I’ve watched every season of The Bachelor, give or take a few somewhere in the middle when I thought I’d get into foreign films or read some books instead. That clearly didn’t stick, and for at least the last five consecutive seasons I’ve curled up every Monday it’s aired with a glass (OK, bottle) of wine to watch these groups of “normal” people try to find love.
At first, I thought I liked the show because I was a romantic, and I enjoyed the journey to a proposal. There are extravagant dates and confessions of falling in love while couples are jumping off cliffs, and fabulous outfits, and exotic locations with private concerts, and “deep” personal connections. But then I realized I was watching it more to pick out the cool contestants, the ones who I wanted to be friends with. It was fun to see someone who seemed sort of like me winning over the leading man or lady and beating out the mean, hot people. What I wished for more than a proposal at the end of the eight-week journey was for the men and women with good heads on their shoulders to say with dignity, “No, thanks.” Yes, there’s also the show’s inherent dramatics, the trainwrecks that no one can look away from.
After Monday night’s Bachelor finale, I realized that it’s for these same reasons that I recently binge-watched season two of the Netflix comedy Love.
Love, like The Bachelor, is about two people trying to find a meaningful connection against all odds. The relationship between the two central characters, Mickey (Gillian Jacobs) and Gus (co-creator Paul Rust), takes place over a similarly concentrated amount of time. By the end of season two, the couple has known each other for only a couple months. They’re differently flawed people who fundamentally should not be together. While watching Mickey and Gus try to make their seemingly doomed relationship work, I saw anew the flaws in my own past relationships. I related to the worst in each character: Gus’s annoying and selfish agreeability and Mickey’s lack of impulse control. I enjoyed watching these damaged people relive funnier versions of my own mistakes while eating Chinese food from the safety of my couch.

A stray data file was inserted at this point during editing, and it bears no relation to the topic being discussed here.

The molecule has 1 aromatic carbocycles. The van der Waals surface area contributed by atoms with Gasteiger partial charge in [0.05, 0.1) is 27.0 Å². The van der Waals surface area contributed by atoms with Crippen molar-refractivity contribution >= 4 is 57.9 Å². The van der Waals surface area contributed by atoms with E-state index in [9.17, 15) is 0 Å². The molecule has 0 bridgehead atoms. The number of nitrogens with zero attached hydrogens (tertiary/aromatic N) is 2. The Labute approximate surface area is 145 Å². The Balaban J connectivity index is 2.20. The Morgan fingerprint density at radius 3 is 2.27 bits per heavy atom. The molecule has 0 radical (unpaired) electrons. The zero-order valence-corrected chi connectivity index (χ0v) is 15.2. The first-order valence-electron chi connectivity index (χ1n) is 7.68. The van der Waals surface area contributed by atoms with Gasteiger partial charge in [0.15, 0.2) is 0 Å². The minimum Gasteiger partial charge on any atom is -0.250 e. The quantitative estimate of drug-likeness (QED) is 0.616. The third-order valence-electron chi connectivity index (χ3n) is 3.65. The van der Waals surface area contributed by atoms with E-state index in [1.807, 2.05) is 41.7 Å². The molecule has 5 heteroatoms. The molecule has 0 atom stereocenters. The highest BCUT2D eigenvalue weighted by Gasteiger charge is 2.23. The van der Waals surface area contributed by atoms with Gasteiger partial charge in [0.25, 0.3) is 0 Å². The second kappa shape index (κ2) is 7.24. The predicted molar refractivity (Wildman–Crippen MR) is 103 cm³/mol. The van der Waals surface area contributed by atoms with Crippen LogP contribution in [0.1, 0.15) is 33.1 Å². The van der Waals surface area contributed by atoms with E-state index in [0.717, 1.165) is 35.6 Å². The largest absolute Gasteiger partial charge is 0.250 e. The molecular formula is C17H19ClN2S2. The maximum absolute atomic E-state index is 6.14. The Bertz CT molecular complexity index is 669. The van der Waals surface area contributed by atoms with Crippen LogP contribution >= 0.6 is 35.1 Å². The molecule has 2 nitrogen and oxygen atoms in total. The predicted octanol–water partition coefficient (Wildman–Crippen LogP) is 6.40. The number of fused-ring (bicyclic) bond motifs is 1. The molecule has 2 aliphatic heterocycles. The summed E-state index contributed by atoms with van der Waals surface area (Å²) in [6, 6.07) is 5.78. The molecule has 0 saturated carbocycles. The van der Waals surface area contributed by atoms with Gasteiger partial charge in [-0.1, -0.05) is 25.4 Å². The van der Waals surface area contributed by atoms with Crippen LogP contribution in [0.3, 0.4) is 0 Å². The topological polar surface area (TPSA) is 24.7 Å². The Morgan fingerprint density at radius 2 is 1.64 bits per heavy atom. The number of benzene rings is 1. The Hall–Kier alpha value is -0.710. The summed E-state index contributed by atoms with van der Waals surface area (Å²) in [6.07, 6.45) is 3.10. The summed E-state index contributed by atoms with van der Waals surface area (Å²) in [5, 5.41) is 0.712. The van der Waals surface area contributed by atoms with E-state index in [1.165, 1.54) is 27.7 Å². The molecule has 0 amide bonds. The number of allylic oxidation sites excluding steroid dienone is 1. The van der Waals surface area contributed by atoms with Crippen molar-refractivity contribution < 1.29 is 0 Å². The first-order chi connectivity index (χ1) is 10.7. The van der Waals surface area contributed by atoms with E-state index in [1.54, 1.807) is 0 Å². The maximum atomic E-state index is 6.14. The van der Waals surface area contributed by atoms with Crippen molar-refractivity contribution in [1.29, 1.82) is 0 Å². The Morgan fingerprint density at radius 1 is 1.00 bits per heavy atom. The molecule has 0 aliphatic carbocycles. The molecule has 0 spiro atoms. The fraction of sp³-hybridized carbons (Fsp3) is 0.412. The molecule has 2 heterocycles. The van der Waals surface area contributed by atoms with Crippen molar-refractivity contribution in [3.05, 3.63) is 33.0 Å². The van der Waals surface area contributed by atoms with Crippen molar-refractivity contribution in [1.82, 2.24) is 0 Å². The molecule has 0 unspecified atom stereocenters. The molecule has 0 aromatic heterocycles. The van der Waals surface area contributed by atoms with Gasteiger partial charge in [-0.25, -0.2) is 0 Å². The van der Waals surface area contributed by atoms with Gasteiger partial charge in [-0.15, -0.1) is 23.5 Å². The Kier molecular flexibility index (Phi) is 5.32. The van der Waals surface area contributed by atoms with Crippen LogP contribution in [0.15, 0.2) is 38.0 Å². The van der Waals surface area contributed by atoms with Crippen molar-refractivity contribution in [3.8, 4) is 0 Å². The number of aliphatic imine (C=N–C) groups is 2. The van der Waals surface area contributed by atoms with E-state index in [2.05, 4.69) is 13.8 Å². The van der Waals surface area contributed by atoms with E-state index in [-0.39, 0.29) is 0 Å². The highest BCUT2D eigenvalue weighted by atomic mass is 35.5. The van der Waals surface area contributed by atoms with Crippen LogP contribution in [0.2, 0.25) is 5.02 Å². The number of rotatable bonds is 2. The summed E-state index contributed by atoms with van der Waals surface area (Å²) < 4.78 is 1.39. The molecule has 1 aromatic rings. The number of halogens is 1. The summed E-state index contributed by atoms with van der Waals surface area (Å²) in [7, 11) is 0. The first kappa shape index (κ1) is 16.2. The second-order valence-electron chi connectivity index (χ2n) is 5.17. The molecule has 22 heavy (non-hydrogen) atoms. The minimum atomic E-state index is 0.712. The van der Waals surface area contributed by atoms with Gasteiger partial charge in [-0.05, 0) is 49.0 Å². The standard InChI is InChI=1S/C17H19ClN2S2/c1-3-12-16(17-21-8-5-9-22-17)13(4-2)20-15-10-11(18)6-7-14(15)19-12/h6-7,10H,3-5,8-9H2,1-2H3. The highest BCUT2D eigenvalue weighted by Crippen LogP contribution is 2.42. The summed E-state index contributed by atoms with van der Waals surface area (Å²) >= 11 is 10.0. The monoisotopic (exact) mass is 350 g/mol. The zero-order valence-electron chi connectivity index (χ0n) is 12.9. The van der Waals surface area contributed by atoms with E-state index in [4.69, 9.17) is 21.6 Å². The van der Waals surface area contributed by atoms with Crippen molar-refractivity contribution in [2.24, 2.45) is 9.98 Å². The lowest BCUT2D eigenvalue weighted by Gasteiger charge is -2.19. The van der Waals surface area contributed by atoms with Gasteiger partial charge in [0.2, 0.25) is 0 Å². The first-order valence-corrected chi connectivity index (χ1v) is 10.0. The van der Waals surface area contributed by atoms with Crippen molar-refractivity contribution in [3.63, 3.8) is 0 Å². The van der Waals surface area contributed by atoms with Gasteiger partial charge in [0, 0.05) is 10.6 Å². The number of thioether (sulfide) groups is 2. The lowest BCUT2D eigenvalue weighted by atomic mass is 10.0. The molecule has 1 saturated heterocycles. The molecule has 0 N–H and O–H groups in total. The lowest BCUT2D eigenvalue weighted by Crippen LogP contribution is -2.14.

At their core, both The Bachelor and Love are obsessed with the idea of being with a particular someone—not because you really want to but because you think you should. The concept is built into The Bachelor. If the show doesn’t end with a proposal, no one is America’s sweetheart, and the rejected parties have to go back to selling software or being a dental hygienist—or worse yet go on Bachelor in Paradise to reenter the cycle of looking for love on national television. Meanwhile the protagonists of Love, both scorned by partners in the recent past, think that by being attached to someone, the personal issues they’re (to varying degrees) ignoring will be fixed. But really, all of these people just need to be by themselves.
Of course, it’s much more horrifying on The Bachelor because the show is cast by real humans, not fictional characters. When the newly engaged Vanessa Grimaldi and Nick Viall professed that yes, everything was fine, and no, they hadn’t set a date yet but everything was FINE, it was like I was watching a scary movie screaming, “No! It’s a trap! Get out of there!” Then they paraded out Rachel Lindsay, the new cool-as-hell lawyer who’s the show’s first black bachelorette, giving us a false glimmer of hope that maybe this time things would be different. The same thing happens in the final scene of Love—Mickey and Gus forgive each other’s tragic mistakes and pledge to give things a real shot. (Mickey makes this promise for an arguably selfish reason that involves Three’s Company-level absurdity.)
I find it baffling that societal pressure to couple up still permeates so much of pop culture, enough that it can support everything from a traditional network TV franchise to a more cutting-edge streaming program. There’s nothing wrong with coupledom—some of my favorite humans are paired off—but watching these two shows has proved to me that being single is just fine.
The second season of Love is streaming on Netflix. New seasons of The Bachelor and The Bachelorette air on ABC every few months, probably for eternity.